This video was flown and filmed by Tyson Rhame (Ty Rhame) in late winter in the high country of Wyoming flying an Extra 330LT (2 Person tandem seat aircraft). The weather was absolutely perfect with little wind and very low moisture levels resulting in incredible visibility and very “Blue Skies.” The elevation of the terrain in this video is as high as 13,000ft which creates some unusual challenges.
All piston aircraft lose performance as altitude increases due to the thinner air. Even high performance competition aircraft have significant challenges at altitudes this high. One advantage for the Extra 330LT over other aerobatic aircraft is that it has an asymmetrical wing instead of a symmetrical wing. The symmetrical wing allows the Extra 330LT to cruise at higher speeds and create more lift/performance in high altitude environments. It also seems to hold its energy better than aircraft with symmetrical wings.
Another challenge associated with high altitude flying is the cold temperature and lack of oxygen. Both of these factors affect the mind and body causing slower reaction times, less endurance, mental impairment, dehydration, and other potential problems. It is imperative that a pilot flying in the frigid high altitude environment be properly trained and experienced to recognize these conditions and adjust to the effects on their body, mind, and equipment. Any moisture will quickly freeze in the bitterly cold subzero temperatures associated with high altitude winter flying; this requires a pilot to thoroughly check his equipment and self for any potential problems. Even something as simple as a pressurized can of fluid can have devastating consequences in the wrong place or at the wrong time—like running low over a frozen mountain lake high terrain all around.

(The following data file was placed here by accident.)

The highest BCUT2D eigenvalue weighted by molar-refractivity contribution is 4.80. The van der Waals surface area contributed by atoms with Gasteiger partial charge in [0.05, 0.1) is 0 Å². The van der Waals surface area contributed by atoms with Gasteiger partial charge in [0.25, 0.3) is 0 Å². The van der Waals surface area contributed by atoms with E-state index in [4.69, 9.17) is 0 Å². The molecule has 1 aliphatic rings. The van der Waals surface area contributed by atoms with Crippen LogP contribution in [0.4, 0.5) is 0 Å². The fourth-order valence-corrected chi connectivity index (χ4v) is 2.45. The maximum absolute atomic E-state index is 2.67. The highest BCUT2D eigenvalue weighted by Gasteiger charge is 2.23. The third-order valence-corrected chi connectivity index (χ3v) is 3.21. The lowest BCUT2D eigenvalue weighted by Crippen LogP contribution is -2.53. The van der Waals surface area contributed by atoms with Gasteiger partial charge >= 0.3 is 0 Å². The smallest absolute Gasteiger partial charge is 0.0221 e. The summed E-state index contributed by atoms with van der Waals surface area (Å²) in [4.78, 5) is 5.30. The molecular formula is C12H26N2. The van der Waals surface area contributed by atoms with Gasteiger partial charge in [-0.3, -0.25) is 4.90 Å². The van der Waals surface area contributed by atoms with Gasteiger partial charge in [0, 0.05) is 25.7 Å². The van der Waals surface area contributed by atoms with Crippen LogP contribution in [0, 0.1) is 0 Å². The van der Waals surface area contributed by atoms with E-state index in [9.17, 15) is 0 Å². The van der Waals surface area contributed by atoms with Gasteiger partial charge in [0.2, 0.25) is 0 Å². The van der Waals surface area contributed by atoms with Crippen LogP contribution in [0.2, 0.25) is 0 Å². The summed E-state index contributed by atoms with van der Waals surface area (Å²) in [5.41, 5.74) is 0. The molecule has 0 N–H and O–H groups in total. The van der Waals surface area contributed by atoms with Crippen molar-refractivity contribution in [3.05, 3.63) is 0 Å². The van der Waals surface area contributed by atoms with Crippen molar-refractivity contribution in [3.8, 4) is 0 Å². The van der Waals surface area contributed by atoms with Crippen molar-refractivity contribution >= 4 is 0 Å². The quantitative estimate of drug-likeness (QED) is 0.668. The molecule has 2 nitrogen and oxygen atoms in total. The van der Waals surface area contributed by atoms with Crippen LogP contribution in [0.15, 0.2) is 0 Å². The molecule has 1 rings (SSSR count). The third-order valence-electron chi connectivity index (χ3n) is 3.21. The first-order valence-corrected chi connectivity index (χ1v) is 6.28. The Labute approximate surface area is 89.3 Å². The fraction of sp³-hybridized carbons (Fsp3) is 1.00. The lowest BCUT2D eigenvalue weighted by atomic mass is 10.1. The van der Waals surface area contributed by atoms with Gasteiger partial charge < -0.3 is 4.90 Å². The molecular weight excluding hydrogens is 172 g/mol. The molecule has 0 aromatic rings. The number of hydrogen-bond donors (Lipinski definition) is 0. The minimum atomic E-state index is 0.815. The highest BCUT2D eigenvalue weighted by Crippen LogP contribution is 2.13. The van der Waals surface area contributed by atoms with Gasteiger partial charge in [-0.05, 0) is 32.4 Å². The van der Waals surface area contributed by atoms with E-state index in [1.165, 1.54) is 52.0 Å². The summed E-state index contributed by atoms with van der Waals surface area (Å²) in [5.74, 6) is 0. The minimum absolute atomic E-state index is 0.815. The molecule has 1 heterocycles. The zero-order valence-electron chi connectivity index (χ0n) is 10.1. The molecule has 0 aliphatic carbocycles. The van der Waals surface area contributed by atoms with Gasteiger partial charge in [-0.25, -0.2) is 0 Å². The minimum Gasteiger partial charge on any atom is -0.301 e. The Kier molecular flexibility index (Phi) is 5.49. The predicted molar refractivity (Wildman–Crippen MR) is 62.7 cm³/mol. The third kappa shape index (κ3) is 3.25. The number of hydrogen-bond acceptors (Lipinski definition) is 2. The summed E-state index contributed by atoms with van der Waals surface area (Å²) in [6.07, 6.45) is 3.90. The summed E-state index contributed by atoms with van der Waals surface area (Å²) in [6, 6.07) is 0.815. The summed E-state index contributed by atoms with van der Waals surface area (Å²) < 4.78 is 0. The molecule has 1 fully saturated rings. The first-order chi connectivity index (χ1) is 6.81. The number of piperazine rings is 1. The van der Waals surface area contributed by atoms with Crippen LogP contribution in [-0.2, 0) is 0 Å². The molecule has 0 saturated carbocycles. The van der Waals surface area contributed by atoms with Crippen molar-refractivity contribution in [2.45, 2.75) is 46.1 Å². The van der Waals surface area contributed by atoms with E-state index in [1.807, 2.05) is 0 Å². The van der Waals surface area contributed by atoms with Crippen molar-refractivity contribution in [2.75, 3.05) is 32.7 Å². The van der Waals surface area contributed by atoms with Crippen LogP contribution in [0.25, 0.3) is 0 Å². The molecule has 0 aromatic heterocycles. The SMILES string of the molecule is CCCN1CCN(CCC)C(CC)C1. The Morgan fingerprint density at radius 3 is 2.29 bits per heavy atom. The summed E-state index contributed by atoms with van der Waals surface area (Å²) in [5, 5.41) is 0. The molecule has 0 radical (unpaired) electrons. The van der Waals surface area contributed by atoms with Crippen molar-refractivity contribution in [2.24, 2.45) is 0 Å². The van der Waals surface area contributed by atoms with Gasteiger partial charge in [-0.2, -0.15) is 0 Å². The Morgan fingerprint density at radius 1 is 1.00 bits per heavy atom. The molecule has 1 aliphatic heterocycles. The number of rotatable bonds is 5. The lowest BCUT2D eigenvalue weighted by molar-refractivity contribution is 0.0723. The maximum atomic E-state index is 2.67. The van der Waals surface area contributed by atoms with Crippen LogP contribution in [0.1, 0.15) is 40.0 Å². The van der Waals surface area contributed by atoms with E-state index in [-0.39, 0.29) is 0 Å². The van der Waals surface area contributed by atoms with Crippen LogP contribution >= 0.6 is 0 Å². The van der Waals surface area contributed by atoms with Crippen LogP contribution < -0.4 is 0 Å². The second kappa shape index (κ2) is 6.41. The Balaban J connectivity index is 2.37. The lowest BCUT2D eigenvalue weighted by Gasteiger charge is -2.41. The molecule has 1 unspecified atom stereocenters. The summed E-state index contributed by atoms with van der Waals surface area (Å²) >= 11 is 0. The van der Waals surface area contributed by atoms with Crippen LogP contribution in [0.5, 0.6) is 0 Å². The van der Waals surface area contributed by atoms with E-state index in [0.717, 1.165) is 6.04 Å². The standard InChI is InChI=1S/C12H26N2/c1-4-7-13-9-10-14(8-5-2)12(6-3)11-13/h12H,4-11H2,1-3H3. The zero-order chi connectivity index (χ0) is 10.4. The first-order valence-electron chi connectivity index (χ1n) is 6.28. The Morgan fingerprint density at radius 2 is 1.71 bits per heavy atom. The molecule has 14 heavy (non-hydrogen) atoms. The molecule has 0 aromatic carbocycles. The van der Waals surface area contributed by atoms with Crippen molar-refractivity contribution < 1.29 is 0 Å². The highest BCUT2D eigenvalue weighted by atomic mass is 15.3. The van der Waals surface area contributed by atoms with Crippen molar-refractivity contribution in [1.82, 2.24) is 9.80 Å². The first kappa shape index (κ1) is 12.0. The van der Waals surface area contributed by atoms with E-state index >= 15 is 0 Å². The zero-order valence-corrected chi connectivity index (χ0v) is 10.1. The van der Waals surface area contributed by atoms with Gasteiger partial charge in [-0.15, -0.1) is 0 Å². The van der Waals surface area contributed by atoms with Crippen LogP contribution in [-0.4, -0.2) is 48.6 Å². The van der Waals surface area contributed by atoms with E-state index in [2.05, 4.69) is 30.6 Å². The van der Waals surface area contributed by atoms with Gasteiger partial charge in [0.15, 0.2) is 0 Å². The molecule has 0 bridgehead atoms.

Rapidly changing weather conditions can seriously affect a flight in the high altitude environment. Although it is generally easy to see clouds and precipitation as they “move in,” it is often very difficult to “see” the winds as they change or increase. The mountain terrain can often make predicting winds almost impossible; they often change from one canyon to the next, and from one hour to the next. Winds can channel through mountain peaks and valleys creating all sorts of down drafts, up drafts, side drafts, and turbulence (often severe). It is incredibly important to know the detailed weather forecast and to be able to identify signs of change such as snow/trees blowing in certain areas and in specific directions. Pilots need to watch for lenticular clouds and roll clouds forming in the areas they are flying and what those clouds mean and how they are moving. Knowing how the uneven heating of a mountain/cliff can affect winds and temperatures needs to be learned and observed; pockets of warm rising air can greatly affect aircraft performance.
Visual illusions can often be more pronounced in the high altitude environment due to the varying terrain, lighting, and weather conditions. Mountain shadows can often hide shaded ridges and cliffs that are difficult to see because of sun/snow glare in particular areas at different times of the day and year. Terrain and clouds can often inaccurately present the illusions of climbing or descending. Extreme glare/reflection in a canopy can hide obstacles and change rapidly as the aircraft maneuvers creating disorientation which can be afforded when flying close to terrain. Significant preplanning is absolutely essential prior to flying in any high altitude environment close to terrain; Caltopo.com is a valuable tool for route study in order to anticipate what you might encounter on your flight.
About Tyson Rhame:
Ty has been flying since 1984. He originally started flying and teaching flying in glider aircraft at the United States Air Force Academy. Following the Air Force Academy, Ty attended Air Force Undergraduate Pilot Training(UPT) at Reese AFB in Lubbock, Texas where he flew T-37 and T-38 aircraft. Upon graduating from UPT, Ty was immediately back as a First Assignment Instructor Pilot (FAIP) and taught new air force pilots until 1994. Following his FAIP assignment, Ty was assigned to the C-130 aircraft and flew on active duty and in the Georgia Air National Guard until 2005. Ty transitioned to the Air Force Reserves in 2005 and eventually retired as a Lieutenant Colonel in 2014 with over 30 years of military service.
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